And there’s the reality of money. I can’t afford to go traveling around the world in the normal way in some sort of early retirement. It’s not clear that I could retire at the normal age and have enough money to live at my current standard. I think the experts suggest that you need at least 2/3 of your current income to live comfortably during retirement. Cruisers suggest that two people can live on a (paid for) cruising sailboat for $10,000 to $25,000 a year without feeling deprived. People in their 20’s do it for even less, although they often go back to the “real” world after a year or two of what may feel like deprivation.
But it costs to get ready to go cruising. Of course part of the secret here is to get an inexpensive boat – and it is certainly possible to find a seaworthy boat at an affordable price. Many of the cruising life style books in Resources talk about how to do this. Also check our costs for Phoenix. But let’s look at some numbers.
- You can afford to buy some kind of seaworthy boat ($15K-$80K) while you’re still working – maybe instead of a new car, maybe instead of some vacations, maybe from savings – not by borrowing money.
- You can afford to work on the boat yourself to get it ready, or you can afford for someone else to while you continue working.
- You are willing to work at piece work while cruising until you can get to your retirement income.
- You will have some investment or retirement income when you get over 62.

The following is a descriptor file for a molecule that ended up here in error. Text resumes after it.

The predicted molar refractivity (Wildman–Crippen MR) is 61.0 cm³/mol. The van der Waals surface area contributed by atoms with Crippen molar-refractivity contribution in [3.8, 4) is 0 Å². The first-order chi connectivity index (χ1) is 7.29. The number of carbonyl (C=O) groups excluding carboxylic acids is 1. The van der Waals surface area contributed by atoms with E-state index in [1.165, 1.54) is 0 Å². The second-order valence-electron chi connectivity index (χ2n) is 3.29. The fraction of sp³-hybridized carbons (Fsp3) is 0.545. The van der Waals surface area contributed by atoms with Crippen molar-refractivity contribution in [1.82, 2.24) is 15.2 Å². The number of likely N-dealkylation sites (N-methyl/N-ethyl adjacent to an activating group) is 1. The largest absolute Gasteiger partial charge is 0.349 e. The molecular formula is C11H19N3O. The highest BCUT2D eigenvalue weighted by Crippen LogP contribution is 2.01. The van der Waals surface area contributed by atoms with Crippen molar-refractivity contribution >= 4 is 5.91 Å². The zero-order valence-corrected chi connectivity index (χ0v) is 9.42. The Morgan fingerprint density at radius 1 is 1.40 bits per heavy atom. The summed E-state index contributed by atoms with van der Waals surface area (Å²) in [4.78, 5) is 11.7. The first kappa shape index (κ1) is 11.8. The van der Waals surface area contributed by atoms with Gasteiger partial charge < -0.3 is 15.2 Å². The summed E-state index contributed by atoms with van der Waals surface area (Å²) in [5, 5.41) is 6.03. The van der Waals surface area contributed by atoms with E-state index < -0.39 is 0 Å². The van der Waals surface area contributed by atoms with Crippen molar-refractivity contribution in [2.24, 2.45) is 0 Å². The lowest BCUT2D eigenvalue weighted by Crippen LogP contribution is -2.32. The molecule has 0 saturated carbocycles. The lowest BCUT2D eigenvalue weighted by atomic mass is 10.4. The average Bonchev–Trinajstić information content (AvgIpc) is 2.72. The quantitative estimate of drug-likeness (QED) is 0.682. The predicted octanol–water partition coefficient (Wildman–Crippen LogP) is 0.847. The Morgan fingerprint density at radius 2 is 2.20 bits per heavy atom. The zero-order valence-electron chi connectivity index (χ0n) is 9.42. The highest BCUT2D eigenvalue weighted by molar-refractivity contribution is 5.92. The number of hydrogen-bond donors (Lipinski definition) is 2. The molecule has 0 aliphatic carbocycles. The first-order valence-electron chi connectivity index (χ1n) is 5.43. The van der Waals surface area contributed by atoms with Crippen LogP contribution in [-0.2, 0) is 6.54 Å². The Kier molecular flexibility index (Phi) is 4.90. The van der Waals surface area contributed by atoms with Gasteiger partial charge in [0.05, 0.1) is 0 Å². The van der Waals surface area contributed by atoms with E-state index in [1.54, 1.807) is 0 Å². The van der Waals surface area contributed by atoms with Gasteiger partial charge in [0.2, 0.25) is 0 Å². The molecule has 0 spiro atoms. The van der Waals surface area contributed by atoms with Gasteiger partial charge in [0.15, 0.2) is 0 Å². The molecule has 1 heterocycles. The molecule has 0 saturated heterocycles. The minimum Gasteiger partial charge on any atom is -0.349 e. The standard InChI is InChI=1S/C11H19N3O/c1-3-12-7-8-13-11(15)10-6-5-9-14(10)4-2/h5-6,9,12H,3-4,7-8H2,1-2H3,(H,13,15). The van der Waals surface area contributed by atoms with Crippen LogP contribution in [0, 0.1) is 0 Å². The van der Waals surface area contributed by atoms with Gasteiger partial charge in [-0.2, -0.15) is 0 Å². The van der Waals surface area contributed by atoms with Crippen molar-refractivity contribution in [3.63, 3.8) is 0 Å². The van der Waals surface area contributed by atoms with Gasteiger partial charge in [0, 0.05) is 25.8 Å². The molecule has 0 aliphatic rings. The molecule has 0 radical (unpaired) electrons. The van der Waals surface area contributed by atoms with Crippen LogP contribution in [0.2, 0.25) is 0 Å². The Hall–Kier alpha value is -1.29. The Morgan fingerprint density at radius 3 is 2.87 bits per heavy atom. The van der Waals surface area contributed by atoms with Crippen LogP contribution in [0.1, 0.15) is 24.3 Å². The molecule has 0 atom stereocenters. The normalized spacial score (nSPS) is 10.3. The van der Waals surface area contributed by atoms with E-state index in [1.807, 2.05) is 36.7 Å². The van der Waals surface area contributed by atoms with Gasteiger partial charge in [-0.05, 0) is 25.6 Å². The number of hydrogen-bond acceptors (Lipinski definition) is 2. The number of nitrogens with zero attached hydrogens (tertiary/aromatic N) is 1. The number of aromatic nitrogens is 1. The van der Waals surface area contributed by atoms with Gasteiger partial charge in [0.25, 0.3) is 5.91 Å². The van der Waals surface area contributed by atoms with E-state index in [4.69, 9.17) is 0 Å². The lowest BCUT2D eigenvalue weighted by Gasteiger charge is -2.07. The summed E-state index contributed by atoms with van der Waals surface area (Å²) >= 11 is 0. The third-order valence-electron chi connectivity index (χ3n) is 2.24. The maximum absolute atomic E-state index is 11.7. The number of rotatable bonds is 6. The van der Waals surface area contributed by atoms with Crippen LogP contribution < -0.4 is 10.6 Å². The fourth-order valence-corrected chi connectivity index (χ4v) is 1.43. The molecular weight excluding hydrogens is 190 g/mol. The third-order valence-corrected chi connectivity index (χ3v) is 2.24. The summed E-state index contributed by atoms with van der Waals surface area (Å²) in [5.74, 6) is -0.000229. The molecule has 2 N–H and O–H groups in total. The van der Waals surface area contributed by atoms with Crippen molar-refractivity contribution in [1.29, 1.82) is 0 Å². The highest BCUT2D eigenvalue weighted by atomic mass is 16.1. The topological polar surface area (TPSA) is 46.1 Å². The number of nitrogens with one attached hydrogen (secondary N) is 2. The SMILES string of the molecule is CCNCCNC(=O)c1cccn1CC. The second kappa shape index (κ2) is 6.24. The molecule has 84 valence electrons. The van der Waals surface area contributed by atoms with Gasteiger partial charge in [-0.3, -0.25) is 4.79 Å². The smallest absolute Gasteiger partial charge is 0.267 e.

Let’s say you go cruising 5 years before you would normally retire. You buy and outfit a boat for $50,000-$80,000 while you still have income. You go cruising and spend $12,000 per year*. For the years until you would officially retire you make this amount by stopping to work until you have the money to go on (boat work, computer work, bar tending, writing stories for magazines, whatever you can do as piece work). Burning question: is it feasible for a couple to make $12K to $15K a year in foreign ports?
Of course some people have $12K to $15K a year in investment income. This would be ideal but we didn’t manage to put away anything but 401K contributions which we can’t use effectively until we’re retirement age.
After you retire you draw $12,000 a year from your retirement income (assuming you have something). Your retirement years (say, 15) will cost you $180,000.
If you stay home and work until retirement, your retirement years will cost you 70% of your current income – say $70,000 * 15yrs or $1,050,000. That initial $50,000 boat cost is looking pretty affordable. Go down to one car and you may save that amount alone in the five or ten years before you go cruising. Unless you and your partner are living on $18,000/year now, retiring to a sailboat could be much less expensive than retiring on land.
But maybe you don’t want to go cruising for 20 years or more. Is it a lifestyle or a vacation? If it’s a vacation for a year or so and you don’t have enough savings to pay for it, you probably have to stop and work. But working in Yap or Fiji or Sydney for part of a year so you can go sailing the rest may not be that bad (see Burning Question above) … or you may hate it. We’re finding out for ourselves.
*See Beth Leonard’s Voyager’s Handbook 2nd Edition for a great presentation of different sailing budgets.